A golf cart is as common on the golf course as a nine iron. Like a nine iron, or any other club, a golf cart must be used correctly to make the most of your game. If you misuse a golf cart you risk more than dirty looks. You could be banned from a golf course, fined or injure yourself and others. A few simple rules of golf cart etiquette will ensure that you drive like a pro, at least while on the cart path.
Three types of golf cart usage:
Most golf courses have a set policy for how and where a golf cart can be used. The three main policy types are Cart Paths Only, the 90 Degree Rule and Unrestricted Use (Puett).
- Cart Paths Only means just what it says: you can only drive a golf cart on the designated paths.
- The 90 Degree Rule prevents you from driving down the middle of the fairway after your shots. You must drive along the cart path until you are parallel with your ball, then you can drive out onto the grass, at a 90-degree angle from the cart path. After you hit the ball, you must drive straight back to the path; then you can continue up the path after your ball (Puett).
- Unrestricted Use isn't as straight forward as it might seem. You are allowed to drive on the golf course to chase your shots; however, there are restrictions. You still need to stay on the golf cart paths as much as possible, never drive on greens or their aprons and follow golf cart etiquette.
What to do and what not to do in a golf cart:
If the general golf cart policies seem vague, don't worry. Golf, being the proper and civilized sport that it is, has many rules of etiquette governing how a golf cart should be used. Regardless of the designated golf cart policy, the following rules of golf cart etiquette should be followed, in addition to any posted signs, if you want to stay in good social graces with other golfers.
Anticipate club usage. One of the most frustrating things for golfers is waiting on a slow moving group ahead of them. One way to prevent being that slow moving group is to eliminate return trips to your golf cart by anticipating what clubs you will need for your next shot and even following shots. Grab several extra clubs so that if you change your mind you still have what you need (Schempp).
|This is an example of what not to do when using a golf cart on a golf course. Photo Credit: Christian Weilbell|
- Walk when possible, and let your partner take the cart. Another way to speed up your play is to walk to your next shot rather than ride in the golf cart. For example, if your shot is on the far side of the fairway from the golf cart, take several clubs with you and let your partner take the cart after his or her shot. You can then hit your ball and walk after it, rather than having you and your partner driving the golf cart all over the course chasing one another's balls.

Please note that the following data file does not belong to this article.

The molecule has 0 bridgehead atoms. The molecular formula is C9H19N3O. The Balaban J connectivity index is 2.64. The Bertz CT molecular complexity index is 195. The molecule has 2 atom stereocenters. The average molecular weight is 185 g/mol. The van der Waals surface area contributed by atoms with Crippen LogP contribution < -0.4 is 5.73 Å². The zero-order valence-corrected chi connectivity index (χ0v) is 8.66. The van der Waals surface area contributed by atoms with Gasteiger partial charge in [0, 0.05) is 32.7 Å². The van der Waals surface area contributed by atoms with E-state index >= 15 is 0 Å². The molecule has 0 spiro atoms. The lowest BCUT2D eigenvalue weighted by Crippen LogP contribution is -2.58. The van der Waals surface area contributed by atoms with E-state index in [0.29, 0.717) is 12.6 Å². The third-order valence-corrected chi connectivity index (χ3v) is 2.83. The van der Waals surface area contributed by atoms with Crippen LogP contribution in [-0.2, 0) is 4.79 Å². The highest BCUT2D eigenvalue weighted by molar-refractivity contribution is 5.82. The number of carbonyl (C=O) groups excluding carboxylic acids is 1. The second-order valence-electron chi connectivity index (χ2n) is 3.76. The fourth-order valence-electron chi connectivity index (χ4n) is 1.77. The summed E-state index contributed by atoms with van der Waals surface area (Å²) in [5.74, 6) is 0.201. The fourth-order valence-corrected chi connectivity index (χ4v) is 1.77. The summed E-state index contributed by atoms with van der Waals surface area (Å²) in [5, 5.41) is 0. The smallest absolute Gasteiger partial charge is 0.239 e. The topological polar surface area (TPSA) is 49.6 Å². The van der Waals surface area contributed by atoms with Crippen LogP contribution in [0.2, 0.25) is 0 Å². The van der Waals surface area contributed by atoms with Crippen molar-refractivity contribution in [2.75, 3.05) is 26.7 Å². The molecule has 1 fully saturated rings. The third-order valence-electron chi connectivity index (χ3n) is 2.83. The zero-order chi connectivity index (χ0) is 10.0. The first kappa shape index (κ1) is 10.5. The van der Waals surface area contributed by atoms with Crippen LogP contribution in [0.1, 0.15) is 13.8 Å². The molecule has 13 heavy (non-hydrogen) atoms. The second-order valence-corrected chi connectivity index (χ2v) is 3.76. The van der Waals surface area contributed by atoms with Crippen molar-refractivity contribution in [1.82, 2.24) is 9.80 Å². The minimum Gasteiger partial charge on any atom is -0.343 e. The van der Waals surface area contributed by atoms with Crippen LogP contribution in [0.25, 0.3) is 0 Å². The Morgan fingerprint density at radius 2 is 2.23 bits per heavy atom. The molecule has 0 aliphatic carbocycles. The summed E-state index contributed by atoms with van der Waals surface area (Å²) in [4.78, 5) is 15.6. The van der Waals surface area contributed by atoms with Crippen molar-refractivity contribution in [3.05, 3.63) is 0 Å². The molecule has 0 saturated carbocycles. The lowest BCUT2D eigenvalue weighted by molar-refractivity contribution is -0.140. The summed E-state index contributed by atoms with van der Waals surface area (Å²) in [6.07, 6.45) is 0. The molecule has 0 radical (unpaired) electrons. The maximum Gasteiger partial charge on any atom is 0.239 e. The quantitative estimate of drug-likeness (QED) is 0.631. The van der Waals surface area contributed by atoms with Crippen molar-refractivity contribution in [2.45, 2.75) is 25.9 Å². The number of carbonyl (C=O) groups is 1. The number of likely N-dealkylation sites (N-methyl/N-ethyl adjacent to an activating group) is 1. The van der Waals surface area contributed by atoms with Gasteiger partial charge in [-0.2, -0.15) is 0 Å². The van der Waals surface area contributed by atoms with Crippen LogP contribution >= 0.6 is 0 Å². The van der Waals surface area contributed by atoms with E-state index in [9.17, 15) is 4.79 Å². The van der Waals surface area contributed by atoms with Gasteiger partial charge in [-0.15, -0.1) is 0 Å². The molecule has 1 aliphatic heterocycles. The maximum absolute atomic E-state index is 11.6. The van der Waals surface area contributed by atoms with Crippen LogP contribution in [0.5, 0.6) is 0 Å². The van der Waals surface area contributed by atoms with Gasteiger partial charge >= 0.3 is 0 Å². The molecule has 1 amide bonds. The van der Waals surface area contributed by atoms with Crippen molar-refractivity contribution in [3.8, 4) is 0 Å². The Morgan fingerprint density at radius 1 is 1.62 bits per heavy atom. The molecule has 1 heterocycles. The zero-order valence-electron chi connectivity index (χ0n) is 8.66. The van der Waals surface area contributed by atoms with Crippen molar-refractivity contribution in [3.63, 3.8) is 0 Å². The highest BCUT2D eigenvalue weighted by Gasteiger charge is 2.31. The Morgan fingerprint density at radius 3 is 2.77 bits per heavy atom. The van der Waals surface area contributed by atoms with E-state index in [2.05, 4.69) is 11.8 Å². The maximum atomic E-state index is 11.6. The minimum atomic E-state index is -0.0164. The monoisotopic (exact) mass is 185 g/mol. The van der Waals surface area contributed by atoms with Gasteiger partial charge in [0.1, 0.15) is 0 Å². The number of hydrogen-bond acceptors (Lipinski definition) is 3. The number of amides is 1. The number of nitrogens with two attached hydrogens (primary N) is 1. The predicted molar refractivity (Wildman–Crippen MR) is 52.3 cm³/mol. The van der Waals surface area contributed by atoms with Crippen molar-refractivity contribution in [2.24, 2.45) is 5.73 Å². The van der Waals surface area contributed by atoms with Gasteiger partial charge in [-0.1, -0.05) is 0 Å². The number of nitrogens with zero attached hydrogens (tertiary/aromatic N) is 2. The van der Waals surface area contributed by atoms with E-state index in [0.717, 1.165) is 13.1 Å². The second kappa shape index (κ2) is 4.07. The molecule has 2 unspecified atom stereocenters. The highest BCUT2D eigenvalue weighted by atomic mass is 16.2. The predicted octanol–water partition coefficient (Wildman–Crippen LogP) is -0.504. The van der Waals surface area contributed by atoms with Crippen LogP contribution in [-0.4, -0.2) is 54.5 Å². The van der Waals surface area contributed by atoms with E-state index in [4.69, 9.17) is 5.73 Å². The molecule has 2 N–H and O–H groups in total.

- Don't be a distraction. Disrupting someone in mid swing is a major faux pas in golf. The list of distracting things you can do with a golf cart is too long to write out. However, if you park behind other golfers, out of their lines of vision, and avoid messing around in the golf cart while waiting, you can prevent many mishaps (Schempp). Also, pay special attention to your parking break; accidentally releasing it during someone's backswing is almost unforgivable (Puett).
- Avoid fast starts, sudden stops and sharp turns. A golf cart can easily rip the grass, leaving deep tire marks on the course. Sudden starts or stops as well as sharp turns at high speeds will make your golf cart skid, causing a lot of damage. Not only is it harmful to the well-manicured courses, but also it's dangerous for those in the golf cart (usga.org). Most people have heard at least one story about someone who flipped a golf cart because of reckless driving.
- Don't drive in naturalized areas. Avoid driving your golf cart into tall grasses in the deep rough, reeds near ponds or any other part of a golf course that hasn't been landscaped. Those naturalized areas add beauty to the course and provide habitat for animals. They aren't there to be used as an off-road course (usga.org).
- Don't drive over puddles or soggy areas on the course. A golf cart easily compacts and tears damp ground. If you see standing water or a soggy area on the golf course, drive around it (usga.org). It takes weeks to repair damage caused by driving over such areas (Puett). Not to mention you risk getting your golf cart stuck in the mud.
- Stay away from greens and bunkers. Driving your golf cart onto a green or into a bunker is one of the fastest ways to get banned from a golf course. Always park at least 15 to 30 feet away from greens and bunkers to avoid damaging their aprons and fringes (usga.org). Those areas are especially delicate and require a lot of time and effort to maintain.
A golf cart can make a round more enjoyable and less toilsome when used correctly. If you follow all posted signs and remember the rules of golf cart etiquette, you and other golfers will have a much better time. Help keep golf a civilized sport.